Along Tahoe’s West Shore, Homewood Mountain Resort is also focusing on limiting the number of skiers per acre by reducing the total season passes that are up for sale, while also capping the number of skiers per day on the mountain.
Homewood will also move toward an interaction free ticket system where guests can redeem tickets for the mountain or parking at kiosks. Food and beverages purchases will also be online in order to better utilize the resort’s lodging space.
“We’re really going to be encouraging people to use their car as the lodge,” said General Manager Jim Mitchell. “The lodging, the space indoors is constrained already … we don’t want to pack a lot of people into lodges.”
Face coverings will also be required for guests and employees.
Soda Springs, Boreal Mountain
Atop Donner Summit, two resorts are looking at late November to get the season underway.
Boreal Mountain Resort and its sister location, Soda Springs, are focusing on getting skiers and riders on the mountain early in the season and remaining open until snow melts away.
“The goal with that is to really ensure that we have adequate terrain to give everybody the room that they need,” said Amy Ohran, president and general manager. “And as much as we’d love to be the first to open in California and it’s always a race to the start line, we really feel this year it’s more important to start conservatively and preserve our operations for the remainder of the year.”
The resorts plan on reducing capacity by having guests choose skiing and riding times, but doesn’t have reservation requirements at this time.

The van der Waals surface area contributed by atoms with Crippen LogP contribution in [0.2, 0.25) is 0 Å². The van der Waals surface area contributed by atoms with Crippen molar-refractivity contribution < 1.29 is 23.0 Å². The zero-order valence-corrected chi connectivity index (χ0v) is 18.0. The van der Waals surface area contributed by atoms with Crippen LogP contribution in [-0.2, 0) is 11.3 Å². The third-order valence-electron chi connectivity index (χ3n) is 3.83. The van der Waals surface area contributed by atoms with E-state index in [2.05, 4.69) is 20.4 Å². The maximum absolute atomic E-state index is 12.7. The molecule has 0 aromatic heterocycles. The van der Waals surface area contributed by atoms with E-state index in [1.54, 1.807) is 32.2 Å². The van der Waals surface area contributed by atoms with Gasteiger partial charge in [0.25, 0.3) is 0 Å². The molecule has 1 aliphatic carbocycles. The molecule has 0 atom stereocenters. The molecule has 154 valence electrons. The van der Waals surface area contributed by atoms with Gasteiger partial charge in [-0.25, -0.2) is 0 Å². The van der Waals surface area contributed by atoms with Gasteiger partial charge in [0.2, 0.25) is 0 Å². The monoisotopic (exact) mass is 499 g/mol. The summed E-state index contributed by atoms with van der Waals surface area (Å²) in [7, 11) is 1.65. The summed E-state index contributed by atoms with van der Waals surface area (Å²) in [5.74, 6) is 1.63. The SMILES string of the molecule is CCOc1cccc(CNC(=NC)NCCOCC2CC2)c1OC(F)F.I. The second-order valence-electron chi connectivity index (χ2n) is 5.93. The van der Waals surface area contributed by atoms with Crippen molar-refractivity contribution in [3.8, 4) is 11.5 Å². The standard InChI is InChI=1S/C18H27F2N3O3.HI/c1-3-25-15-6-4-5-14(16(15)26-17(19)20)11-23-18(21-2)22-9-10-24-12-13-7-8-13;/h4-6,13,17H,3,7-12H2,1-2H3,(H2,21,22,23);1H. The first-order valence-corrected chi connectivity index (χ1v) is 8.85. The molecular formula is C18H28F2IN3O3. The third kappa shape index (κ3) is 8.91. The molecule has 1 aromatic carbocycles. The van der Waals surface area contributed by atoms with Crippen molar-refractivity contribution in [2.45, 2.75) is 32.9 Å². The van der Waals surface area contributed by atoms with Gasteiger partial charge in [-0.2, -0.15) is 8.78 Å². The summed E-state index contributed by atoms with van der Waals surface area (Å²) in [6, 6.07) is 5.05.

Last year, Boreal and Soda Springs implemented hands-free ticketing, which according to Ohran, will factor into this season’s experience.
Ski and riding schools will be limited to private lessons to begin the year with the potential for adding group lessons in January.
Also sitting on Donner Summit, Sugar Bowl Resort is following suit with a number of protocols ahead of the 2020-21 season.
“Things are not going to be the same and I think we really look to the community to help express that … so that everyone knows what to expect,” said Executive Director of Marketing Jon Slaughter.
The resort plans on requiring reservations for lift tickets and rentals. No walk-up purchases of any kind will be available along with no indoor dining.
“With 25% dining right now, we kind of feel like we need that space to allow a mother and child that are blue in the face to come inside and warm up, rather than eat indoors,” added Slaughter.
Season passes sold out during Labor Day, but the resort may offer more at a later date.